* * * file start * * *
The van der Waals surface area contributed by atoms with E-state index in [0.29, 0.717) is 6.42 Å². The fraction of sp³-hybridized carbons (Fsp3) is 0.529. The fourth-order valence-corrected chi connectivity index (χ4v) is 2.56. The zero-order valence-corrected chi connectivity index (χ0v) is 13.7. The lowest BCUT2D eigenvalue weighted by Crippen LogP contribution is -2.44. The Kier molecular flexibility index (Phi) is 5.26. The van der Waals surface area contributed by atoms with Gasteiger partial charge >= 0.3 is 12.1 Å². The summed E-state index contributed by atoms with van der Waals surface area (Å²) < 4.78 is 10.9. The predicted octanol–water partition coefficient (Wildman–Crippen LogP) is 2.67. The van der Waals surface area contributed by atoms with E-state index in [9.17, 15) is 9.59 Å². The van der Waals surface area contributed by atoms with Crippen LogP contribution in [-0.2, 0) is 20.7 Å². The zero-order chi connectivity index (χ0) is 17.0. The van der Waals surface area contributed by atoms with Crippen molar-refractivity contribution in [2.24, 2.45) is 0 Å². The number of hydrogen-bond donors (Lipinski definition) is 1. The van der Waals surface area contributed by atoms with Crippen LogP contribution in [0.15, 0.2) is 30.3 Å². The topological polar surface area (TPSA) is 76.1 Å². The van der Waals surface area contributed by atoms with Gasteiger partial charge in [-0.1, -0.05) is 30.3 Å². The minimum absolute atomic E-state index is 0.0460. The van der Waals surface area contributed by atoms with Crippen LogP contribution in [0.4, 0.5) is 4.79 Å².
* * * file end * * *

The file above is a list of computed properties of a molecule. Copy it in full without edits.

The van der Waals surface area contributed by atoms with E-state index in [0.29, 0.717) is 6.42 Å². The fraction of sp³-hybridized carbons (Fsp3) is 0.529. The fourth-order valence-corrected chi connectivity index (χ4v) is 2.56. The zero-order valence-corrected chi connectivity index (χ0v) is 13.7. The lowest BCUT2D eigenvalue weighted by Crippen LogP contribution is -2.44. The Kier molecular flexibility index (Phi) is 5.26. The van der Waals surface area contributed by atoms with Gasteiger partial charge >= 0.3 is 12.1 Å². The summed E-state index contributed by atoms with van der Waals surface area (Å²) < 4.78 is 10.9. The predicted octanol–water partition coefficient (Wildman–Crippen LogP) is 2.67. The van der Waals surface area contributed by atoms with E-state index in [9.17, 15) is 9.59 Å². The van der Waals surface area contributed by atoms with Crippen LogP contribution in [-0.2, 0) is 20.7 Å². The zero-order chi connectivity index (χ0) is 17.0. The van der Waals surface area contributed by atoms with Crippen molar-refractivity contribution in [2.24, 2.45) is 0 Å². The number of hydrogen-bond donors (Lipinski definition) is 1. The van der Waals surface area contributed by atoms with Crippen LogP contribution in [0.15, 0.2) is 30.3 Å². The topological polar surface area (TPSA) is 76.1 Å². The van der Waals surface area contributed by atoms with Gasteiger partial charge in [-0.1, -0.05) is 30.3 Å². The minimum absolute atomic E-state index is 0.0460. The van der Waals surface area contributed by atoms with Crippen LogP contribution in [0.4, 0.5) is 4.79 Å².